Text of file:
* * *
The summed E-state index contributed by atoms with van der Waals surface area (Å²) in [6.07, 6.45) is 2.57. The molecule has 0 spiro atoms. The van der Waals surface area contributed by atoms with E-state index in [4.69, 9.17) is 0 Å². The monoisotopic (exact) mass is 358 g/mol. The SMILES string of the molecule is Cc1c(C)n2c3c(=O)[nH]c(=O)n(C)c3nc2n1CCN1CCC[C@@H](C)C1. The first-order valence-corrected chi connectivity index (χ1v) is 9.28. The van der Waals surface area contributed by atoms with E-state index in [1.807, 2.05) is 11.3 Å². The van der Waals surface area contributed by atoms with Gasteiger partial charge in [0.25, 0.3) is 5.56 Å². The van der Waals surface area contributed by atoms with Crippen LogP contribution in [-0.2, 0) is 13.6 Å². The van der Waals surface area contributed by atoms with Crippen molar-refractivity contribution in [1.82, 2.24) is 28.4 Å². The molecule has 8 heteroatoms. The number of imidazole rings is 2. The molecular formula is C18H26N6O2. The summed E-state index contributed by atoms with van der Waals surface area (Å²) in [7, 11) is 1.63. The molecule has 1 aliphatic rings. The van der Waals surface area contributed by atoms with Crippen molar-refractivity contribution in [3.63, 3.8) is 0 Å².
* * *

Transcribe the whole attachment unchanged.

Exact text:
The summed E-state index contributed by atoms with van der Waals surface area (Å²) in [6.07, 6.45) is 2.57. The molecule has 0 spiro atoms. The van der Waals surface area contributed by atoms with E-state index in [4.69, 9.17) is 0 Å². The monoisotopic (exact) mass is 358 g/mol. The SMILES string of the molecule is Cc1c(C)n2c3c(=O)[nH]c(=O)n(C)c3nc2n1CCN1CCC[C@@H](C)C1. The first-order valence-corrected chi connectivity index (χ1v) is 9.28. The van der Waals surface area contributed by atoms with E-state index in [1.807, 2.05) is 11.3 Å². The van der Waals surface area contributed by atoms with Gasteiger partial charge in [0.25, 0.3) is 5.56 Å². The van der Waals surface area contributed by atoms with Crippen LogP contribution in [-0.2, 0) is 13.6 Å². The van der Waals surface area contributed by atoms with Crippen molar-refractivity contribution in [1.82, 2.24) is 28.4 Å². The molecule has 8 heteroatoms. The number of imidazole rings is 2. The molecular formula is C18H26N6O2. The summed E-state index contributed by atoms with van der Waals surface area (Å²) in [7, 11) is 1.63. The molecule has 1 aliphatic rings. The van der Waals surface area contributed by atoms with Crippen molar-refractivity contribution in [3.63, 3.8) is 0 Å².